Cuban scientists on Tuesday unveiled a therapeutic lung cancer vaccine which they say is the first in the world and extends the lives of victims by up to five months.
Gisela Gonzalez at the Havana Molecular Immunological Center, where the unveiling was held, said that research on the Cimavax EGF vaccine began in 1992, with the first clinical test in 1995.
It is the first registered vaccine in the world designed to battle lung cancer, said Gonzalez, who heads the medical team that developed the compound.
The vaccine, based on two proteins, triggers an immune response from the victim's body and has no side effects, Gonzalez said.
The research team's director of clinical investigations, Tania Crombet, said that the vaccine serves as a compliment to conventional methods like chemotherapy and radiotherapy, allowing cancer victims to live between four and five months longer, and improves their breathing and decreases their pain.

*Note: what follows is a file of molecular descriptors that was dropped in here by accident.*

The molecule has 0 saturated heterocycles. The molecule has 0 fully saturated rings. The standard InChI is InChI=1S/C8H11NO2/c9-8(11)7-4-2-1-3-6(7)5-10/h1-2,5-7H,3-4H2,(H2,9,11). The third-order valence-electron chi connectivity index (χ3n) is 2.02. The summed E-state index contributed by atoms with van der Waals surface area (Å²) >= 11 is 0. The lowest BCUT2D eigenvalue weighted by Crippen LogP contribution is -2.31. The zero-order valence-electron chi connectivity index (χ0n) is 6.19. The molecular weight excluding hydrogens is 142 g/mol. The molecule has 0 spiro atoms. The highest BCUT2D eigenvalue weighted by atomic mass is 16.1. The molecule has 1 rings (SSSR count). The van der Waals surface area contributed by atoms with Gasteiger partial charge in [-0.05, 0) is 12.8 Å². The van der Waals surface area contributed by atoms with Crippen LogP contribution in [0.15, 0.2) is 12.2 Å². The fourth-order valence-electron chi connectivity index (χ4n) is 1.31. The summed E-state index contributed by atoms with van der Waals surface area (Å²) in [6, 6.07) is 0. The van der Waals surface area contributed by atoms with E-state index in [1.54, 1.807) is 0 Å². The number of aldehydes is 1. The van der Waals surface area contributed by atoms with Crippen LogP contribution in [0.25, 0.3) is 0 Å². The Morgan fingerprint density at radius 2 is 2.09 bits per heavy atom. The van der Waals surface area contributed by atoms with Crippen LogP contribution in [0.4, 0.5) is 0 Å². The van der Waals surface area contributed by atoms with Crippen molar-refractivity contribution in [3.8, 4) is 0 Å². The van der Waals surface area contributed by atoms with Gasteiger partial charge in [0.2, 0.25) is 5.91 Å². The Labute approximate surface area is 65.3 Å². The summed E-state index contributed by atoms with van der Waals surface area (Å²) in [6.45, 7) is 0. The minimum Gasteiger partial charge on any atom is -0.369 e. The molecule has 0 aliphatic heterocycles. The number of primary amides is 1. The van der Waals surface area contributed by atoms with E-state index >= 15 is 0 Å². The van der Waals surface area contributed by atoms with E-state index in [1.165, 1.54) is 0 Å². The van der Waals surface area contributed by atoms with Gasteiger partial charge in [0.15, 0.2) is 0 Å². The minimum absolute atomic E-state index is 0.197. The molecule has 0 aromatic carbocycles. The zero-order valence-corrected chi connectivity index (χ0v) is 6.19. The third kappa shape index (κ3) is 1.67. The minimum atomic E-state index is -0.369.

The vaccine is available in Cuba, and will be commercialized in Latin America, starting in Peru, Gonzalez said.
Advanced tests are currently underway with 579 lung cancer victims at 18 Cuban hospitals. Other tests were carried out in Canada, Britain, while tests are scheduled in Malaysia, Peru, and China, Gonzalez added.
In Buenos Aires, an Argentine-Cuban consortium announced in February that a study of the Cuban vaccine is underway involving more than 700 patients in six countries, including India and Singapore.